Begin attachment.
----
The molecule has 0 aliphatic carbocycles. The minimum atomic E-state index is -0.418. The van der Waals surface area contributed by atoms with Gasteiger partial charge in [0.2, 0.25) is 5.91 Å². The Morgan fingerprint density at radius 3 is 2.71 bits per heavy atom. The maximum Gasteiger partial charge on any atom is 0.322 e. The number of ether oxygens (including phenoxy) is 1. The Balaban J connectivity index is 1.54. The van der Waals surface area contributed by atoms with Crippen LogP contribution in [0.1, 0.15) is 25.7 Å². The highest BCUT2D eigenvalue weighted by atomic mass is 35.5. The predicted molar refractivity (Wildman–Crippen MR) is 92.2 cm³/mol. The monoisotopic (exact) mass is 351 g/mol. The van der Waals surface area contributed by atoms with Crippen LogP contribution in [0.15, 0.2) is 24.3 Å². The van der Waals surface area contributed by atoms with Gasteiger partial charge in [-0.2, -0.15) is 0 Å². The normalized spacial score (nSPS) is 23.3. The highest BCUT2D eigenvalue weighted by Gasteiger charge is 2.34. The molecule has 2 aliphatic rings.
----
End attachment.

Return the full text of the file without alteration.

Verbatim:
The molecule has 0 aliphatic carbocycles. The minimum atomic E-state index is -0.418. The van der Waals surface area contributed by atoms with Gasteiger partial charge in [0.2, 0.25) is 5.91 Å². The Morgan fingerprint density at radius 3 is 2.71 bits per heavy atom. The maximum Gasteiger partial charge on any atom is 0.322 e. The number of ether oxygens (including phenoxy) is 1. The Balaban J connectivity index is 1.54. The van der Waals surface area contributed by atoms with Crippen LogP contribution in [0.1, 0.15) is 25.7 Å². The highest BCUT2D eigenvalue weighted by atomic mass is 35.5. The predicted molar refractivity (Wildman–Crippen MR) is 92.2 cm³/mol. The monoisotopic (exact) mass is 351 g/mol. The van der Waals surface area contributed by atoms with Crippen LogP contribution in [0.15, 0.2) is 24.3 Å². The van der Waals surface area contributed by atoms with Gasteiger partial charge in [-0.2, -0.15) is 0 Å². The normalized spacial score (nSPS) is 23.3. The highest BCUT2D eigenvalue weighted by Gasteiger charge is 2.34. The molecule has 2 aliphatic rings.